I am confused as to what the confusion is. As the vendor said droop is a characteristic of all pressure regulators. The regulator, by itself cannot control both flow rate and pressure simultaneously. There has to be some other flow control valve or restriction. When the flow rate is what you want you adjust the regulator to 19 psi. The curves you post simply show how the actual outlet pressure of the regulator droops as flow is increased (with the regulator set for 19 psi when the flow is almost zero. If you want 19 psi at a higher flow rate you simply adjust the pressure upward. Then you will get more than 20 psi at almost zero flow

Instrument grade regulators can be designed to have less than one percent of the droop of your selected regulator.

Unless you have a self-relieving regulator, the outlet pressure can rise to full inlet pressure if there is no flow demand from your process, and the regulator valve leaks. Note the sharp increase in pressure at zero flow in your chart. This is because the regulator valve does not seal tightly until the pressure rises several psi above set point. If dirt gets in the valve it will never seal completely.

Most pressure regulators are rather crude devices that work fine within a certain range of flow rates, but do not expect them to function at all when you get to almost zero flow, like when you close a valve on the outlet.

I think

says it all.

It seems you want flatter curves. This implies a bigger diaphragm and bigger regulator to me.

I’m not saying that the droop shouldn’t exist, I just normally don’t see the chosen operating point so far into the droop region. It seemed to me the vendor was saying I would achieve pressure and flow combinations that the curve didn’t support - that was my main issue.

The gas delivery layout has changed, so I’m going to be starting from scratch and picking a new regulator. It will be larger to accommodate a new higher flow rate, and hopefully the line of regulators for my new pressure and flow combination will have flatter curves.

I agree that the regulator can’t control both pressure and flow, but I think there should be a regulator that has a closer fit for my operating point. I will have to look into the amount of positive pressure deviation I can have - the 1 psig margin is too tight.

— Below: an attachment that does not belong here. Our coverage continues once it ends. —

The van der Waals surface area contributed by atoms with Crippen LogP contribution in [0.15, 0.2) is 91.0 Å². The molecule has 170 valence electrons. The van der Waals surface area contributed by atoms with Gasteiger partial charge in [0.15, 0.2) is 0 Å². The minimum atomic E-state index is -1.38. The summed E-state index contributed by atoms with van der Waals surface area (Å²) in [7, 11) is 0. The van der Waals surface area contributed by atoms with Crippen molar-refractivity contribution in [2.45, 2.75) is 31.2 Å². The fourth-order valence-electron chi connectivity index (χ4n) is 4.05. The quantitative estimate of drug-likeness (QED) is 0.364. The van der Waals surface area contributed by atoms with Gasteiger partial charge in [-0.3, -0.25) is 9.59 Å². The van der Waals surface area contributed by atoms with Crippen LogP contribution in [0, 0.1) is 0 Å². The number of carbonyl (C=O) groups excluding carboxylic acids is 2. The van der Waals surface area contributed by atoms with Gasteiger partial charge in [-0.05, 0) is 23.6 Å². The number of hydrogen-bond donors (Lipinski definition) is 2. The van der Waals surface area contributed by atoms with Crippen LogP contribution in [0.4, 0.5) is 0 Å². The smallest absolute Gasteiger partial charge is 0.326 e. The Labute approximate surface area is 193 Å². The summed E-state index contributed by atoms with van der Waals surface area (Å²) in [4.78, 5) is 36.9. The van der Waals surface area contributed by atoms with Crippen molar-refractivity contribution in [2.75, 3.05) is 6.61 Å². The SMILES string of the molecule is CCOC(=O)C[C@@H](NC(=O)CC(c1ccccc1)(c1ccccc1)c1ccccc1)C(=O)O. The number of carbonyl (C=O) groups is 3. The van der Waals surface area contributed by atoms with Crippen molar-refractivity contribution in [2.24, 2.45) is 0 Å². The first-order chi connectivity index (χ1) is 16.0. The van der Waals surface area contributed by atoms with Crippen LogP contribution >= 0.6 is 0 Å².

jari001, your logic still appears to be confused. Your “operating point” is within the capacity of this regulator. It is simply that the droop is greater than you want. You have two operating points that you want to be on the same curve. These two operating points are the same pressure at different flow rates. That defines the curve as a flat horizontal line

Here is a link to a precision regulator:

You can also use a “volume booster” to get any flow you want from any regulator:

I only had one desired operating point - either 17.5 slpm @ 19 psig or 21 slpm @ 19 psig. The first represents a diversity factor of 70% to the bioreactors while the second point is 100% of possible flow demand. Maybe I was unclear in my post or am I missing something?

Thanks for the recommendations on the regulator and volume booster (never seen that before), but I don’t think they will be appropriate for sanitary/sterile service.

My instrument training was a long long time ago, but we always used a flow loop to control flow and a pressure regulator to control pressure.
Trying to do both jobs with a pressure regulator may be sacrificing some precision.
In support of Latexman, try a larger regulator.
Where is the gas going?
How much restriction at the receiving end?
If you control the pressure, the end restriction will determine the flow.
If you control the flow, the end restriction will control the pressure.